A Shared Agenda
Cover: Richat Structure, image © www.nasa.gov/landsat
Naturalist Richard Mabey introduces painter Tessa Newcomb’s exuberant celebration of all things ‘allotment’. The Adorable Plot by Tessa Newcomb with Philip Vann. Sansom & Co., 2012, ISBN: 9781906593735
A carrion crow perches above a string of bird-scaring CDs on a ramshackle allotment. Tessa Newcomb’s sketch is a good joke but it’s warm and touching too, a gesture of friendliness, an acceptance that there are more important things in life than getting your own way. Comedy is not just about making you laugh. It’s also about the paradoxical beauty of insignificant things, about the joy of incongruity, about making the best of things. Shakespeare’s comedies rejoice in mayhem, but they are also about the reconciliation of differences, and what one writer called “the comedy of survival”.
The story of allotments began with a tragedy, the shameful process of the enclosure of the commons in the 18th and 19th centuries, and the few miserable acres of land the villagers were given by way of compensation. But it became a comedy, and a triumph, because of the sociability and dogged inventiveness of the allotmenteers. It’s their story that Tessa celebrates in this collection. It’s called, with the wit that infuses the show, The Adorable Plot. This being comedy, of course, the plot never ‘thickens’. But it does, in one wonderfully wild picture of spiralling fence-wire and runaway beans, ‘unravel’.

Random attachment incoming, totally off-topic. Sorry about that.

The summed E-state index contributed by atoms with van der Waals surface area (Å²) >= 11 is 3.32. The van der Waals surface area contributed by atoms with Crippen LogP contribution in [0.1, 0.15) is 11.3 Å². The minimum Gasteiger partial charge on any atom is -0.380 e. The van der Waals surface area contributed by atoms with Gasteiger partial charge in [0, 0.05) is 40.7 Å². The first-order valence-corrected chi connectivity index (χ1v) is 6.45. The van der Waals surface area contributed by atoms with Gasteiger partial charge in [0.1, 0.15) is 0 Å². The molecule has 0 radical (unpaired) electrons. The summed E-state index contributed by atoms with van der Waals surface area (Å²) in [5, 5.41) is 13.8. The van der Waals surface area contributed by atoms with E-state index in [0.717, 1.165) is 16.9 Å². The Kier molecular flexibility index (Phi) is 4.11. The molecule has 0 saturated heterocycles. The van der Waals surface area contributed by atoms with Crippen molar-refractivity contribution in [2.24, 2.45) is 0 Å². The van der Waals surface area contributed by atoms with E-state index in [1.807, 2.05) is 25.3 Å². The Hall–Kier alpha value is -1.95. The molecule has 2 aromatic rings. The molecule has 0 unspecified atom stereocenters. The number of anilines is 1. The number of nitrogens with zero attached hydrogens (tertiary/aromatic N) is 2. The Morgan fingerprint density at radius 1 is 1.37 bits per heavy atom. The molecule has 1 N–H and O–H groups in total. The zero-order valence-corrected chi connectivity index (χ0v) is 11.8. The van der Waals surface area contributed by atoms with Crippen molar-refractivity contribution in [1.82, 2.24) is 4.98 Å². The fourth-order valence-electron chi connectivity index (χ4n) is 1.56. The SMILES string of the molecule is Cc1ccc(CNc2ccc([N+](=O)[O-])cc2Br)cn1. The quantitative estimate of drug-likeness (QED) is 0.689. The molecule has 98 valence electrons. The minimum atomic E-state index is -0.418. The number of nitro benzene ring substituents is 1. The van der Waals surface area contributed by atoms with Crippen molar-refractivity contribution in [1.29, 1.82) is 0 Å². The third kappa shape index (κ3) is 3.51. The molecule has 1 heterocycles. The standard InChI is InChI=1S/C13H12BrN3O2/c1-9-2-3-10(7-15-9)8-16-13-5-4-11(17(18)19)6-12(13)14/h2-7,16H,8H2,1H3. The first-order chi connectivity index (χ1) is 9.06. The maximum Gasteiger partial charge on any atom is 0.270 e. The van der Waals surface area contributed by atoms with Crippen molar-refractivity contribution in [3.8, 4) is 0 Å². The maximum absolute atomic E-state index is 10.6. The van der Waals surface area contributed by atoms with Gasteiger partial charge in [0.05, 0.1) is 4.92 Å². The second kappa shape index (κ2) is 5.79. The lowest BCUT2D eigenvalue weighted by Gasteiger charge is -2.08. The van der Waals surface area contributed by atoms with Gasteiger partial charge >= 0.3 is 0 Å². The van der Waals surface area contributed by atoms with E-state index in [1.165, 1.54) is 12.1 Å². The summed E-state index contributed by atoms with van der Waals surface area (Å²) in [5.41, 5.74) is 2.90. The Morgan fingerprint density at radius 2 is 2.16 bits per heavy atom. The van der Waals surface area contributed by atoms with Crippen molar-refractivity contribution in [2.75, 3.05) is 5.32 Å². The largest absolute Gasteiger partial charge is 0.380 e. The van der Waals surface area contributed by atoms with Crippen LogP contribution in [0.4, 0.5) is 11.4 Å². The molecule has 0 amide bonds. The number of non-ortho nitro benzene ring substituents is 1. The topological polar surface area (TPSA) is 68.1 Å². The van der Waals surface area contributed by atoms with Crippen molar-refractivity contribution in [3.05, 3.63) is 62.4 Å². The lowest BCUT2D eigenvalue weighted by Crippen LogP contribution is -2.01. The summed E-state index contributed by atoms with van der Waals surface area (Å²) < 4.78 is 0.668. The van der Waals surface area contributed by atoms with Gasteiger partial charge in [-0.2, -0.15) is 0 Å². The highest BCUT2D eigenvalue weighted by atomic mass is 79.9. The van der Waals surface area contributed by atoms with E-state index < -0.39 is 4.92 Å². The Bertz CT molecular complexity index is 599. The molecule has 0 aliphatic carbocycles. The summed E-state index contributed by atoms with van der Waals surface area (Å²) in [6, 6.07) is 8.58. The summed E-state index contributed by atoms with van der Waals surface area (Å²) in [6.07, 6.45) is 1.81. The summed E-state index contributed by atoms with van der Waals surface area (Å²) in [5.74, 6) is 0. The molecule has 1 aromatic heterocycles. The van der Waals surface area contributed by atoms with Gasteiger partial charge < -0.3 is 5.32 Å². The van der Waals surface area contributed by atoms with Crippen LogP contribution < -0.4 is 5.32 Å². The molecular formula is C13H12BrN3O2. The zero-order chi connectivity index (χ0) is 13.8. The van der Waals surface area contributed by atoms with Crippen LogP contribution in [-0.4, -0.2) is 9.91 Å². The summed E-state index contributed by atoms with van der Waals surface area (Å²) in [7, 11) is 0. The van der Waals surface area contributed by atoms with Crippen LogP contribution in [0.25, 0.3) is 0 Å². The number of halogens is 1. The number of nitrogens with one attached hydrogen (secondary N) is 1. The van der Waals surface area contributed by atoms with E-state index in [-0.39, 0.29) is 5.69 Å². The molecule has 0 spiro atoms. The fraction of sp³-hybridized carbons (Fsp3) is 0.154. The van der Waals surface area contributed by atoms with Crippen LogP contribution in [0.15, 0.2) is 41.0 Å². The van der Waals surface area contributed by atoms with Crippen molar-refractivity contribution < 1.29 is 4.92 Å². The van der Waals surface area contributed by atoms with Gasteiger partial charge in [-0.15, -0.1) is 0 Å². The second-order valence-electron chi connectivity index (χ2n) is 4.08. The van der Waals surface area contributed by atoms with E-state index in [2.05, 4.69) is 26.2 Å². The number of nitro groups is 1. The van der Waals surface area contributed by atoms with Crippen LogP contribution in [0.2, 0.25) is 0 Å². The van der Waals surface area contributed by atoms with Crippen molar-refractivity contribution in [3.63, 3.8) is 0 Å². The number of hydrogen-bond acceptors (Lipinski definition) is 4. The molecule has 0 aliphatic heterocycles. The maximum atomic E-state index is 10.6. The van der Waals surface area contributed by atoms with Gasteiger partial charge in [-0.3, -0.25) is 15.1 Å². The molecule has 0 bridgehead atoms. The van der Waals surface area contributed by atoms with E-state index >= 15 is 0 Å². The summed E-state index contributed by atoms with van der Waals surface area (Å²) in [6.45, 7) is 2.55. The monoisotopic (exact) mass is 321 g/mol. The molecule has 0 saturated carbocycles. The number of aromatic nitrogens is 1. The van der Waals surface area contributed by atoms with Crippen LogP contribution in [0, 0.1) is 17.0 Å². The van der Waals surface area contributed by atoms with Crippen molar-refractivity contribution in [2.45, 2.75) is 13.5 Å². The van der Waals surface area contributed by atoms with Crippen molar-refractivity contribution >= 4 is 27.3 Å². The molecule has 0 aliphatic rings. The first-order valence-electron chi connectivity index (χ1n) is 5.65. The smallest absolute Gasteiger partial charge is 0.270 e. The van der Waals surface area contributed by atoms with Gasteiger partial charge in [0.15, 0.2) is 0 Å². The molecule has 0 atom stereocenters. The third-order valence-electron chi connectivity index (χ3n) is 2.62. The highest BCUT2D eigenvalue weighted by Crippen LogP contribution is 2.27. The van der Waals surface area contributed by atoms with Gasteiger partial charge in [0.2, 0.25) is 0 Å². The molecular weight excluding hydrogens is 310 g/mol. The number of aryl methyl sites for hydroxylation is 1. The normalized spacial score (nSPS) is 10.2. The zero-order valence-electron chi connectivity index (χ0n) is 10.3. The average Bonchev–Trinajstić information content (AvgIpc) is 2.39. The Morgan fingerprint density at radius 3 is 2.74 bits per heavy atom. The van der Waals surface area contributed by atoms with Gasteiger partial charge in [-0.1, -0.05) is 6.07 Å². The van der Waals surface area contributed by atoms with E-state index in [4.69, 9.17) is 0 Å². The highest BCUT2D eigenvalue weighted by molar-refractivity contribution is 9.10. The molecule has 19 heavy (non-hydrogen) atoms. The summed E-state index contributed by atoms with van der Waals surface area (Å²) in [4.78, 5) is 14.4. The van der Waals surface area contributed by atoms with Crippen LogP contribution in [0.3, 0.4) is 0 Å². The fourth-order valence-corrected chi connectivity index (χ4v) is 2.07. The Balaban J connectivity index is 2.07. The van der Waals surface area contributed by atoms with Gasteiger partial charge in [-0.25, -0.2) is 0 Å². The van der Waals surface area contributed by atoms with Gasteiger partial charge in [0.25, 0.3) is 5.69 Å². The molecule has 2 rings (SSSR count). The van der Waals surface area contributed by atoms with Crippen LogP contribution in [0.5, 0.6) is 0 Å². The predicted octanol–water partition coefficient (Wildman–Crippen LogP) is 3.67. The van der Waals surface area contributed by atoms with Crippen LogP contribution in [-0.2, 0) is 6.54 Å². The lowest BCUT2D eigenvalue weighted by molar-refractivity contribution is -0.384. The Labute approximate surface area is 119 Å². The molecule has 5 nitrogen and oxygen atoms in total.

Mostly it meanders on, cheery, indomitable, blissfully unruly. Gardeners are swallowed up by exuberant vegetation. At the vegetable show they have other things on their mind: “Then we can have tea and a bit of that cake”. An empty wicker chair sits “watching the evening primrose”. There are gatecrashers and freeloaders: songbirds, abandoned tin baths, weeds so colourful they dazzle the dahlias. And always there is The Shed, where the Plot is hatched. Sheds lurk in corners, sprout weathervanes, shelter hens. Many have windows, and one has no roof at all. They are, you sense, places of a good deal of gossip as well as quiet retreat.
Tessa’s visual language is rooted in the highly local and vernacular tradition developed by painters like her mother, Mary Newcomb, and Mary Potter: a style one might call East Anglian magic realism. But she has her own unique signature, a wonderfully sympathetic fluidity of line. On her plot, plants and potterers bend to work and wind with the same easy grace. Using impressionistic, quickly sketched-in watercolour, she has included a series of pictures of gardeners at work. One of them, Big Men Become Gentle When Planting – a kneeling Adam, a supplicant to the soil, as softly rendered as the tissue of a flower petal – is a small masterpiece.
The allotment is one of our few modern common spaces. The best compliment I can pay to Tessa’s fond homage is to say her paintings are like allotments themselves, places where all manner of creatures, all kinds of eccentricities and obsessions, can find refuge and flourish.